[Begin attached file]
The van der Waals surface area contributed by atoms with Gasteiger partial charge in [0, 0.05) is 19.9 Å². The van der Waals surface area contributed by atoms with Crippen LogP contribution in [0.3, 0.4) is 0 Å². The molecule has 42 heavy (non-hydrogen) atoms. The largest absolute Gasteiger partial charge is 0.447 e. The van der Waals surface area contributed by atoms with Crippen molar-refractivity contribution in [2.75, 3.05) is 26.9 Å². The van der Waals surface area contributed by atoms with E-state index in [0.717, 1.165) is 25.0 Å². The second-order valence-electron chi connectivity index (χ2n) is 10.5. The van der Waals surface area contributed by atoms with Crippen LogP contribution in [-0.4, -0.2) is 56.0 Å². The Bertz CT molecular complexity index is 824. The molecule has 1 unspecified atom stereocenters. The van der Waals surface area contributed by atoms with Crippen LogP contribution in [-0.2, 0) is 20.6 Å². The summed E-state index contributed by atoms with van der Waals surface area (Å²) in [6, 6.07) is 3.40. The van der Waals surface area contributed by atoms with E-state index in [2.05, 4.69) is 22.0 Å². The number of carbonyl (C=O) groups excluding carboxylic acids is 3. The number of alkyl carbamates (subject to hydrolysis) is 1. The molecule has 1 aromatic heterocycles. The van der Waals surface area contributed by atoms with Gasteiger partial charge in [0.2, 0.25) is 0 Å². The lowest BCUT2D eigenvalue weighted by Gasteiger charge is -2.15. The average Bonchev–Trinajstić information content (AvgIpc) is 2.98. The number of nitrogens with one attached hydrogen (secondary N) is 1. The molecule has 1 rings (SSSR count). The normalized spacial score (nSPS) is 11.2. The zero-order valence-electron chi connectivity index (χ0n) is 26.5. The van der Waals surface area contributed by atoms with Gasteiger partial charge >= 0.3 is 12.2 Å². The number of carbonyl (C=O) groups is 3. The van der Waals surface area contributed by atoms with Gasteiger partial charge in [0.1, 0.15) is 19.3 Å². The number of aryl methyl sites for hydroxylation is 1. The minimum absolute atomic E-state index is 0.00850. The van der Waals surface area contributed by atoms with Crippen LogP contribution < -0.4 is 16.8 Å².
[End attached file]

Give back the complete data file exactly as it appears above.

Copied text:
The van der Waals surface area contributed by atoms with Gasteiger partial charge in [0, 0.05) is 19.9 Å². The van der Waals surface area contributed by atoms with Crippen LogP contribution in [0.3, 0.4) is 0 Å². The molecule has 42 heavy (non-hydrogen) atoms. The largest absolute Gasteiger partial charge is 0.447 e. The van der Waals surface area contributed by atoms with Crippen molar-refractivity contribution in [2.75, 3.05) is 26.9 Å². The van der Waals surface area contributed by atoms with E-state index in [0.717, 1.165) is 25.0 Å². The second-order valence-electron chi connectivity index (χ2n) is 10.5. The van der Waals surface area contributed by atoms with Crippen LogP contribution in [-0.4, -0.2) is 56.0 Å². The Bertz CT molecular complexity index is 824. The molecule has 1 unspecified atom stereocenters. The van der Waals surface area contributed by atoms with Crippen LogP contribution in [-0.2, 0) is 20.6 Å². The summed E-state index contributed by atoms with van der Waals surface area (Å²) in [6, 6.07) is 3.40. The van der Waals surface area contributed by atoms with E-state index in [2.05, 4.69) is 22.0 Å². The number of carbonyl (C=O) groups excluding carboxylic acids is 3. The number of alkyl carbamates (subject to hydrolysis) is 1. The molecule has 1 aromatic heterocycles. The van der Waals surface area contributed by atoms with Gasteiger partial charge in [0.2, 0.25) is 0 Å². The lowest BCUT2D eigenvalue weighted by Gasteiger charge is -2.15. The average Bonchev–Trinajstić information content (AvgIpc) is 2.98. The number of nitrogens with one attached hydrogen (secondary N) is 1. The molecule has 1 rings (SSSR count). The normalized spacial score (nSPS) is 11.2. The zero-order valence-electron chi connectivity index (χ0n) is 26.5. The van der Waals surface area contributed by atoms with Gasteiger partial charge >= 0.3 is 12.2 Å². The number of carbonyl (C=O) groups is 3. The van der Waals surface area contributed by atoms with Gasteiger partial charge in [0.1, 0.15) is 19.3 Å². The number of aryl methyl sites for hydroxylation is 1. The minimum absolute atomic E-state index is 0.00850. The van der Waals surface area contributed by atoms with Crippen LogP contribution < -0.4 is 16.8 Å².